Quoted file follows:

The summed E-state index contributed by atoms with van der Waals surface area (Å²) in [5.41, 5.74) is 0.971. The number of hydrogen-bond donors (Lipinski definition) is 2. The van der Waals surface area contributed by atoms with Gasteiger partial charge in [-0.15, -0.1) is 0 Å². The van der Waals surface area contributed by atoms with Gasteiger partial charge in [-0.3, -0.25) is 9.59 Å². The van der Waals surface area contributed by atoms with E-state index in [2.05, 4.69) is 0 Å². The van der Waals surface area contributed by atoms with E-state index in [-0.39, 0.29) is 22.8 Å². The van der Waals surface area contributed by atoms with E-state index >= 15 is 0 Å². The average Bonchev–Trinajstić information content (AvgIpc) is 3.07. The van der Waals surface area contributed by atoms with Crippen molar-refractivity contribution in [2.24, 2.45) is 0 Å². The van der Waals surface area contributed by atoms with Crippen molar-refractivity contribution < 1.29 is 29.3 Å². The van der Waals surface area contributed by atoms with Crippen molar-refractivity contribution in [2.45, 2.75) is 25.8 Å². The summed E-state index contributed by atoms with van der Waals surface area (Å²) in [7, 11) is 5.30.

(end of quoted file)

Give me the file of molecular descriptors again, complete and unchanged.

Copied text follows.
The summed E-state index contributed by atoms with van der Waals surface area (Å²) in [5.41, 5.74) is 0.971. The number of hydrogen-bond donors (Lipinski definition) is 2. The van der Waals surface area contributed by atoms with Gasteiger partial charge in [-0.15, -0.1) is 0 Å². The van der Waals surface area contributed by atoms with Gasteiger partial charge in [-0.3, -0.25) is 9.59 Å². The van der Waals surface area contributed by atoms with E-state index in [2.05, 4.69) is 0 Å². The van der Waals surface area contributed by atoms with E-state index in [-0.39, 0.29) is 22.8 Å². The van der Waals surface area contributed by atoms with E-state index >= 15 is 0 Å². The average Bonchev–Trinajstić information content (AvgIpc) is 3.07. The van der Waals surface area contributed by atoms with Crippen molar-refractivity contribution in [2.24, 2.45) is 0 Å². The van der Waals surface area contributed by atoms with Crippen molar-refractivity contribution < 1.29 is 29.3 Å². The van der Waals surface area contributed by atoms with Crippen molar-refractivity contribution in [2.45, 2.75) is 25.8 Å². The summed E-state index contributed by atoms with van der Waals surface area (Å²) in [7, 11) is 5.30.